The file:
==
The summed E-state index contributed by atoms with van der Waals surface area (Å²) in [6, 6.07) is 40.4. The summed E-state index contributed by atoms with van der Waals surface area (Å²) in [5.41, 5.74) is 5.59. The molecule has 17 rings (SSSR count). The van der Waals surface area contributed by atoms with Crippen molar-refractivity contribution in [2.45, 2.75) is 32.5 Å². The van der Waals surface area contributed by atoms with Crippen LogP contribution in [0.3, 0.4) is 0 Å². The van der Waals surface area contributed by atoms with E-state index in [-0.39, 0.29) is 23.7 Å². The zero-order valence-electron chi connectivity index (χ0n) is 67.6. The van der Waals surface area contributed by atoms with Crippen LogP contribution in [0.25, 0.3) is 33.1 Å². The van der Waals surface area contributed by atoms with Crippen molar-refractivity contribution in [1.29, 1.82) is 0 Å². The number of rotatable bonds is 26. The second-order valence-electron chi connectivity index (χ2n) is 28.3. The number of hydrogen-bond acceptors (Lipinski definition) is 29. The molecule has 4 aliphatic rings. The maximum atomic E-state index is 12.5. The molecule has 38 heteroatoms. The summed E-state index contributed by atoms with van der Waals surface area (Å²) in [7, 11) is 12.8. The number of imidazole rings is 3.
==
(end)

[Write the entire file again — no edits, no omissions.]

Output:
The summed E-state index contributed by atoms with van der Waals surface area (Å²) in [6, 6.07) is 40.4. The summed E-state index contributed by atoms with van der Waals surface area (Å²) in [5.41, 5.74) is 5.59. The molecule has 17 rings (SSSR count). The van der Waals surface area contributed by atoms with Crippen molar-refractivity contribution in [2.45, 2.75) is 32.5 Å². The van der Waals surface area contributed by atoms with Crippen LogP contribution in [0.3, 0.4) is 0 Å². The van der Waals surface area contributed by atoms with E-state index in [-0.39, 0.29) is 23.7 Å². The zero-order valence-electron chi connectivity index (χ0n) is 67.6. The van der Waals surface area contributed by atoms with Crippen LogP contribution in [0.25, 0.3) is 33.1 Å². The van der Waals surface area contributed by atoms with Crippen molar-refractivity contribution in [1.29, 1.82) is 0 Å². The number of rotatable bonds is 26. The second-order valence-electron chi connectivity index (χ2n) is 28.3. The number of hydrogen-bond acceptors (Lipinski definition) is 29. The molecule has 4 aliphatic rings. The maximum atomic E-state index is 12.5. The molecule has 38 heteroatoms. The summed E-state index contributed by atoms with van der Waals surface area (Å²) in [7, 11) is 12.8. The number of imidazole rings is 3.